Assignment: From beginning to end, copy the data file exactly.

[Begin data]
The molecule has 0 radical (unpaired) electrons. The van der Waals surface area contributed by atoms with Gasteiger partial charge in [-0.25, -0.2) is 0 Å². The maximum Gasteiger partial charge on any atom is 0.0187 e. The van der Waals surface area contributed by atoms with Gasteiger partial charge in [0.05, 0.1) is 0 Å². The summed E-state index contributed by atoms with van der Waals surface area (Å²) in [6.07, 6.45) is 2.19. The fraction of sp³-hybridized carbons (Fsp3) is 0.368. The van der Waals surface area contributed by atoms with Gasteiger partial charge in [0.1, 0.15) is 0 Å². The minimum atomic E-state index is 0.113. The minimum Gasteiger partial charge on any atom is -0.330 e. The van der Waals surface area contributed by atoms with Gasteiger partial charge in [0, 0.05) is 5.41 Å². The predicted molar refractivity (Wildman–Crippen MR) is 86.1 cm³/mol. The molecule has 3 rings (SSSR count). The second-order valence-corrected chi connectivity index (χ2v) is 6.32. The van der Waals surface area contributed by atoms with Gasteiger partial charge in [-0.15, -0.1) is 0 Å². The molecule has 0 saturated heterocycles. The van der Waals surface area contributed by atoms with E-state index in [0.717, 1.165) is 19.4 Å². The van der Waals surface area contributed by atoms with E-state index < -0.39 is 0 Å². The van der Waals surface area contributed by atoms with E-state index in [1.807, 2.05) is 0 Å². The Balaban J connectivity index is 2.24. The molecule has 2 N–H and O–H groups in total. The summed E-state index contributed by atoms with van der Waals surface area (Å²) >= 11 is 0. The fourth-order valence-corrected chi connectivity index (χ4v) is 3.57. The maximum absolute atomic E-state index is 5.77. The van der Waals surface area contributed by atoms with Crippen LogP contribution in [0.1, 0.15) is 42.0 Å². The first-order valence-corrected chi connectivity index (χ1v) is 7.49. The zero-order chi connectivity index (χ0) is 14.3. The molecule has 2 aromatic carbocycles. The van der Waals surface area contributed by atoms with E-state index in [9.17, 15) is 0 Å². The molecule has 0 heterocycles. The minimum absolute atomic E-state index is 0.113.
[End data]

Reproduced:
The molecule has 0 radical (unpaired) electrons. The van der Waals surface area contributed by atoms with Gasteiger partial charge in [-0.25, -0.2) is 0 Å². The maximum Gasteiger partial charge on any atom is 0.0187 e. The van der Waals surface area contributed by atoms with Gasteiger partial charge in [0.05, 0.1) is 0 Å². The summed E-state index contributed by atoms with van der Waals surface area (Å²) in [6.07, 6.45) is 2.19. The fraction of sp³-hybridized carbons (Fsp3) is 0.368. The van der Waals surface area contributed by atoms with Gasteiger partial charge in [0.1, 0.15) is 0 Å². The minimum atomic E-state index is 0.113. The minimum Gasteiger partial charge on any atom is -0.330 e. The van der Waals surface area contributed by atoms with Gasteiger partial charge in [0, 0.05) is 5.41 Å². The predicted molar refractivity (Wildman–Crippen MR) is 86.1 cm³/mol. The molecule has 3 rings (SSSR count). The second-order valence-corrected chi connectivity index (χ2v) is 6.32. The van der Waals surface area contributed by atoms with Gasteiger partial charge in [-0.15, -0.1) is 0 Å². The molecule has 0 saturated heterocycles. The van der Waals surface area contributed by atoms with E-state index in [0.717, 1.165) is 19.4 Å². The van der Waals surface area contributed by atoms with E-state index < -0.39 is 0 Å². The van der Waals surface area contributed by atoms with E-state index in [1.807, 2.05) is 0 Å². The Balaban J connectivity index is 2.24. The molecule has 2 N–H and O–H groups in total. The summed E-state index contributed by atoms with van der Waals surface area (Å²) >= 11 is 0. The fourth-order valence-corrected chi connectivity index (χ4v) is 3.57. The maximum absolute atomic E-state index is 5.77. The van der Waals surface area contributed by atoms with Crippen LogP contribution in [0.1, 0.15) is 42.0 Å². The first-order valence-corrected chi connectivity index (χ1v) is 7.49. The zero-order chi connectivity index (χ0) is 14.3. The molecule has 2 aromatic carbocycles. The van der Waals surface area contributed by atoms with E-state index in [9.17, 15) is 0 Å². The molecule has 0 heterocycles. The minimum absolute atomic E-state index is 0.113.